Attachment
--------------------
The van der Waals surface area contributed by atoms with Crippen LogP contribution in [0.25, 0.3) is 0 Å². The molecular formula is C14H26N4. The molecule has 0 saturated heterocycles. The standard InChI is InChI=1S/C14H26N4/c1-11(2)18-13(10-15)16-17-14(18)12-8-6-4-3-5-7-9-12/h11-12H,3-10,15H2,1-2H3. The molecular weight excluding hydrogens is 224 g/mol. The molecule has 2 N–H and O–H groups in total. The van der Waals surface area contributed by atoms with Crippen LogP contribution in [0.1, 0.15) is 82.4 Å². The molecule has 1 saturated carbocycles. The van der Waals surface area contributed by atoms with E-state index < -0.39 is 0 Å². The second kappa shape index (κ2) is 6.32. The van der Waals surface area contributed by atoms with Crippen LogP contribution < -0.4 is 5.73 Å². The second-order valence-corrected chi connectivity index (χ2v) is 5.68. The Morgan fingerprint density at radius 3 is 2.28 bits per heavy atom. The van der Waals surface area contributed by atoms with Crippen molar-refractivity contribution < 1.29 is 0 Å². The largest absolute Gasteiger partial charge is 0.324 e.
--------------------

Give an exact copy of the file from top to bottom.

The van der Waals surface area contributed by atoms with Crippen LogP contribution in [0.25, 0.3) is 0 Å². The molecular formula is C14H26N4. The molecule has 0 saturated heterocycles. The standard InChI is InChI=1S/C14H26N4/c1-11(2)18-13(10-15)16-17-14(18)12-8-6-4-3-5-7-9-12/h11-12H,3-10,15H2,1-2H3. The molecular weight excluding hydrogens is 224 g/mol. The molecule has 2 N–H and O–H groups in total. The van der Waals surface area contributed by atoms with Crippen LogP contribution in [0.1, 0.15) is 82.4 Å². The molecule has 1 saturated carbocycles. The van der Waals surface area contributed by atoms with E-state index < -0.39 is 0 Å². The second kappa shape index (κ2) is 6.32. The van der Waals surface area contributed by atoms with Crippen LogP contribution < -0.4 is 5.73 Å². The second-order valence-corrected chi connectivity index (χ2v) is 5.68. The Morgan fingerprint density at radius 3 is 2.28 bits per heavy atom. The van der Waals surface area contributed by atoms with Crippen molar-refractivity contribution < 1.29 is 0 Å². The largest absolute Gasteiger partial charge is 0.324 e.